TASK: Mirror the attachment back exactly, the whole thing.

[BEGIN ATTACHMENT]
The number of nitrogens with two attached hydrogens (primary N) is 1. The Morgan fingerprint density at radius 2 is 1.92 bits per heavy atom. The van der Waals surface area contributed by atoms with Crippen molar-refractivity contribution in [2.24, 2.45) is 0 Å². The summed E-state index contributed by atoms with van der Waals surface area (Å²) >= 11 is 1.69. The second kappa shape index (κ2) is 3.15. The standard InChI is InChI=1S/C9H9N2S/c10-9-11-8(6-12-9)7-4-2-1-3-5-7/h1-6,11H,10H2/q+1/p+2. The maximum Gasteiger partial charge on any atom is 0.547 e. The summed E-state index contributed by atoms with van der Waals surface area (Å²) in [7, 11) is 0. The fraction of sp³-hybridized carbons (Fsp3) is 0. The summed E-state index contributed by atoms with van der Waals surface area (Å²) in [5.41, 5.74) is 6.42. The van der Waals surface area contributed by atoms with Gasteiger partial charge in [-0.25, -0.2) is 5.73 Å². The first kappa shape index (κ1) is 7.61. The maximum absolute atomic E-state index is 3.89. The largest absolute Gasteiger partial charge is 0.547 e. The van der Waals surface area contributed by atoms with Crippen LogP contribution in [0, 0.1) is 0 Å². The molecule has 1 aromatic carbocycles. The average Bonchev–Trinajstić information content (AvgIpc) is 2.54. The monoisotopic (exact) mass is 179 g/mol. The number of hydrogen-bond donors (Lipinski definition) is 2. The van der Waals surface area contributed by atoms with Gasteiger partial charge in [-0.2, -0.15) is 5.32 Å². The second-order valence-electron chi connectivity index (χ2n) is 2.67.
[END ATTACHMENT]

The number of nitrogens with two attached hydrogens (primary N) is 1. The Morgan fingerprint density at radius 2 is 1.92 bits per heavy atom. The van der Waals surface area contributed by atoms with Crippen molar-refractivity contribution in [2.24, 2.45) is 0 Å². The summed E-state index contributed by atoms with van der Waals surface area (Å²) >= 11 is 1.69. The second kappa shape index (κ2) is 3.15. The standard InChI is InChI=1S/C9H9N2S/c10-9-11-8(6-12-9)7-4-2-1-3-5-7/h1-6,11H,10H2/q+1/p+2. The maximum Gasteiger partial charge on any atom is 0.547 e. The summed E-state index contributed by atoms with van der Waals surface area (Å²) in [7, 11) is 0. The fraction of sp³-hybridized carbons (Fsp3) is 0. The summed E-state index contributed by atoms with van der Waals surface area (Å²) in [5.41, 5.74) is 6.42. The van der Waals surface area contributed by atoms with Gasteiger partial charge in [-0.25, -0.2) is 5.73 Å². The first kappa shape index (κ1) is 7.61. The maximum absolute atomic E-state index is 3.89. The largest absolute Gasteiger partial charge is 0.547 e. The van der Waals surface area contributed by atoms with Crippen LogP contribution in [0, 0.1) is 0 Å². The molecule has 1 aromatic carbocycles. The average Bonchev–Trinajstić information content (AvgIpc) is 2.54. The monoisotopic (exact) mass is 179 g/mol. The number of hydrogen-bond donors (Lipinski definition) is 2. The van der Waals surface area contributed by atoms with Gasteiger partial charge in [-0.2, -0.15) is 5.32 Å². The second-order valence-electron chi connectivity index (χ2n) is 2.67.